WePlay Esports is working to be more active in combating malpractice and the manipulation of competitive matches by joining the Esports Integrity Commission, the tournament organizer announced today.
The ESIC, a commission that was established to take responsibility for prevention and investigation of all forms of cheating in esports, has recently been the main force behind coordinating the CS:GO coach spectating bug investigations.
WePlay has worked with the ESIC in the past by exchanging information during match investigations and backing up its rulings based on the CS:GO coaching bug exploitation findings. Now, the media holding company wants to be more proactive in its approach to assisting in future investigations and other ESIC activities.
WePlay said taking this step made sense for the company because it plans to expand into new esport titles and create more tournament circuits throughout 2021 and 2022.
“As a tournament operator that has been engaging with ESIC for some time, we are happy to have WePlay transition into full membership with ESIC,” ESIC Comissioner Ian Smith said. “WePlay joins a prestigious list of tournament operators who have pledged a commitment to standardising an approach to competitive integrity in esports. WePlay’s commitment to ESIC is a reflection of the fact that WePlay values a safe, and healthy esports industry.”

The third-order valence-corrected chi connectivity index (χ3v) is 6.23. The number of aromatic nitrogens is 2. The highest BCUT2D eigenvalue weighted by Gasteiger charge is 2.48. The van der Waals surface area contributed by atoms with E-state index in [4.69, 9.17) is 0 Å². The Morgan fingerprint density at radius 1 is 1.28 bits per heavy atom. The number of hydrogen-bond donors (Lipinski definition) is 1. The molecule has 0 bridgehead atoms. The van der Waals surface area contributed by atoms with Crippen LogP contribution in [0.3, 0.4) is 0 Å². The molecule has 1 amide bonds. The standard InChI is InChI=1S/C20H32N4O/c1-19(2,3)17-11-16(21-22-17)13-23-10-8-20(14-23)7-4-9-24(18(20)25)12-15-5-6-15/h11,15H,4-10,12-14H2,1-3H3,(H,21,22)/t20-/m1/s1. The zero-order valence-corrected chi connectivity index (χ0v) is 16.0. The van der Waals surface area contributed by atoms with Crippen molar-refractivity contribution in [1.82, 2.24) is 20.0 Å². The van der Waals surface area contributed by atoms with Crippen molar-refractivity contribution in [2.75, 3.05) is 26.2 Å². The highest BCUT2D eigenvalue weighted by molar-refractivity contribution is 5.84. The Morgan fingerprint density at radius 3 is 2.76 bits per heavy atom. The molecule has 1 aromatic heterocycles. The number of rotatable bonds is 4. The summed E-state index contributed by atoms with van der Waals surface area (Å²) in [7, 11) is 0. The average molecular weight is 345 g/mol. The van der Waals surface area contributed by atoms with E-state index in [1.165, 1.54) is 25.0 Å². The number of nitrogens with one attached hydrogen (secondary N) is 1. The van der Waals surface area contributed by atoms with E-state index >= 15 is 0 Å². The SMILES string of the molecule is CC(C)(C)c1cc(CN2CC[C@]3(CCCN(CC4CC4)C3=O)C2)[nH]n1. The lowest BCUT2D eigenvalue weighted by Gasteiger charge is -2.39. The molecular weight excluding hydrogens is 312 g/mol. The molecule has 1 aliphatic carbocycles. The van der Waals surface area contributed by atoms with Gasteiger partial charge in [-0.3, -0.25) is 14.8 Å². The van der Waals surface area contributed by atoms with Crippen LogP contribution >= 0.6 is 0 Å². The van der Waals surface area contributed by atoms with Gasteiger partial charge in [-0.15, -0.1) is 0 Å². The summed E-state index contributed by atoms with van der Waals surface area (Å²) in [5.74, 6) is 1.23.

Along with helping in future investigations, this could also disincentive teams from trying to match-fix during WePlay events in the future, which has been a problem during Dota 2 competitions over the last year.
“We are happy to have such a formidable ally in the enforcement of fair play in WePlay Esports events,” WePlay general manager Oleh Humeniuk said. “Participation in ESIC shows to both players and partners that we are taking competitive integrity very seriously and apply a zero-tolerance policy to match manipulations of any kind.”